• Interviews with representative users and/or support staff to dig deeper into qualitative aspects or key questions.*

As you validate your analyses (in the case of analytics, heatmaps, and interaction videos) or plan your questions (in the case of surveys and interviews), make sure to cover for all the questions or concerns your team brought up. 

However, "coverage" doesn't have to be exhaustive. For some questions or concerns, you may not need a direct evaluation action or interview question. This is common for questions like, "are users bothered by ____?" or "do users notice ___?"

In these cases, it can be enough to observe users behaving naturally with the website or application. If they're conducting an action smoothly, don't seem bothered, or if they don't mention noticing something, you can consider the question answered! Asking users what they're seeing and thinking, and observing omissions (rather than directly asking about them about individual features) can help keep your sessions to a manageable length and maintain a more natural flow during interview exercises. Reserve your detailed questions for high-stakes areas of the application or areas directly related to users' success. 

* Note that inquiries with support staff can give you qualitative data about pain points, but cannot accurately assess pain or satisfaction across all users. Geographic, economic, and cultural factors can influence the likelihood of someone requesting support. For this reason, it's important to complement support data with other inquiries based on representative samples. 

Need help setting up your evaluation activities? Our UX at McGill course is a great place to start! You can also get personalized recommendations through our consultation service

Summarize findings and key actions

Once you've completed your evaluation activities, you should have raw data that addresses all your questions and concerns.

You have two options for documenting that data. You can create an analysis that follows the questions or script of your main usability exercise (and ties analytics, heatmaps, and other analyses in), or you can collate data on different topics into your original table. 

Here's a sample of what the table approach might look like at the end of your evaluation:

Question or concern

Evaluation method(s)



Are users (across all applicant pools) generally successful at avoiding or correcting errors on the application form?

User interviews/live testing

Completion statistics

User interaction videos (if available)

Applicants generally found form questions to be clear and aligned with their expectations. They used words like "straightforward" and "standard." In general they successfully answered questions without generating errors. 

In live testing, we deliberately planted errors in the form and asked subjects to fix them from the "application review" page. All participants understood this page and were able to fix errors from here. 

  • "This is nice and convenient."
  • 20% observed that this is better than "other universities" which tell you about errors but don't help you find and fix them.

One observed that it would be nice to jump directly to the field or make the field stand out.

None needed: Errors seem easy to avoid, and the process to correct them seems highly usable.

We could improve usability by making it even easier for applicants to find the error once they're on the right page, but the application makes this difficult to implement. It may not be worth the effort, since applicants are very successful already.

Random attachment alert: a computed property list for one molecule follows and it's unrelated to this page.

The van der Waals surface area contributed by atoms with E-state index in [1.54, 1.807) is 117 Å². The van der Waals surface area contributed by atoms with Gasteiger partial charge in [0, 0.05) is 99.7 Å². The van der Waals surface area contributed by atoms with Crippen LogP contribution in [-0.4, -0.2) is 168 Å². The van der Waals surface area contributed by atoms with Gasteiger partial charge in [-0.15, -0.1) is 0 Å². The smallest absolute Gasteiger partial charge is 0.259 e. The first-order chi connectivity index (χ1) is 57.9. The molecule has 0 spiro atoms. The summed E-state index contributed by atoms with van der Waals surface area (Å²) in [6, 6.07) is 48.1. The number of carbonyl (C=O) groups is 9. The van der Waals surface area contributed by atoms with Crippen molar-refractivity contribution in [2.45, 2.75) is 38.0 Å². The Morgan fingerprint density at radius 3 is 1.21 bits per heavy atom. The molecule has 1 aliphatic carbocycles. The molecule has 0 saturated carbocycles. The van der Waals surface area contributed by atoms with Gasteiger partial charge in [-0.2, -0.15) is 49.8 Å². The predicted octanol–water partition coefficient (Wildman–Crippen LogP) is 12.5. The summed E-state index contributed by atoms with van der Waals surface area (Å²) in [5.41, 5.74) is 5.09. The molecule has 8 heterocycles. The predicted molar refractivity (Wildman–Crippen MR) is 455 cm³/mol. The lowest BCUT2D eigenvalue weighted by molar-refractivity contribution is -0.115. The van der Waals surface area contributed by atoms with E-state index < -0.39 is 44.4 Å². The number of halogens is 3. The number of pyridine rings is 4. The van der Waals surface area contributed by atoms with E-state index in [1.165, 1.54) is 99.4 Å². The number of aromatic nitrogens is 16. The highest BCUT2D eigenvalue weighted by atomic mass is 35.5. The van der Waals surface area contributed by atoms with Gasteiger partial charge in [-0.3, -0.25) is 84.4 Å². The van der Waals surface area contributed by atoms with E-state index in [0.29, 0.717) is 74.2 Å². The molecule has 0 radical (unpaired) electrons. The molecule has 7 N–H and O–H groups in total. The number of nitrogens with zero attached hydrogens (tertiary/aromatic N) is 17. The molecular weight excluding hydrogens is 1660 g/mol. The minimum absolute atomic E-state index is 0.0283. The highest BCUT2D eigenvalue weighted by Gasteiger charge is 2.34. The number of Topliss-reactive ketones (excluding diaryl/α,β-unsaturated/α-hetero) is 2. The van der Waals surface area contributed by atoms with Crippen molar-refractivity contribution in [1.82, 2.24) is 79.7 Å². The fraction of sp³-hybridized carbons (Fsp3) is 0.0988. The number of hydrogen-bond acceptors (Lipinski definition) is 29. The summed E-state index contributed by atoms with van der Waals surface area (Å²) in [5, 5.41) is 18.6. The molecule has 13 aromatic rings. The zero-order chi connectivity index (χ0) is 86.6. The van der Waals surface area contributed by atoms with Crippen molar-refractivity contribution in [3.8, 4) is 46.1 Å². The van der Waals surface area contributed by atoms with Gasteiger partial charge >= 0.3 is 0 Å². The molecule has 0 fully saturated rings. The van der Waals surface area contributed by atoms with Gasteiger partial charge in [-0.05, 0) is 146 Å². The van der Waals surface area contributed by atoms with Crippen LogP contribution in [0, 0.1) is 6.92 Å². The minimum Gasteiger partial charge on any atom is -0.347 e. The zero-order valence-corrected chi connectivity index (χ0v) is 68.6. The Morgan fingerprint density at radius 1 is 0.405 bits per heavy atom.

Are applicants actually reading the information we provide about programs?

User interviews/live testing



Applicants do read the "program information" content when it's displayed on the program selection step. They do not read it at the "program explorer" step. At the program information step:

70% commented on the deadline and display of programs offered under more generic degrees (such as B.A. or B.Com.)

  • This content was read and appreciated - applicants liked being able to find their major in the list. 
  • Most participants also read the deadline.
  • Of those who commented on this section, 70% understood and/or described it as "clear."

Discontinue the program information on the "program explorer" step. Applicants do not expect or read it here, so there's no point in entering and maintaining this information. 

Keep the program information on the "program selection" step. Applicants appreciate seeing the programs offered and the deadlines. Be cautious about changing this section, since satisfaction is high. 

If you take this approach, you should also link to the individual evaluations (like user interviews or analytics) to help your team explore the findings in more detail. 

Regardless of how you document the results, make a note of ambiguous responses or possible alternative options to discuss with your team. You don't need to have all the answers! 

Concluding your post-launch evaluation

Once you've collected and organized your data, schedule a conversation with the project team. This allows you to validate the research against the team's expertise and fill in knowledge gaps that will clarify how you interpret the data. It also gives the team a chance to explore the results and identify which corrective actions are most feasible for the project.

Don't make this meeting into an email! Helping the project team understand and act on the results is more important than anything else.

Need help getting started?

We're here to help! Request a consultation to get personalized recommendations and resources for your next project - from start to finish and beyond. We'll help you make sure your project (and post-launch evaluation) are efficient, successful, and data-driven.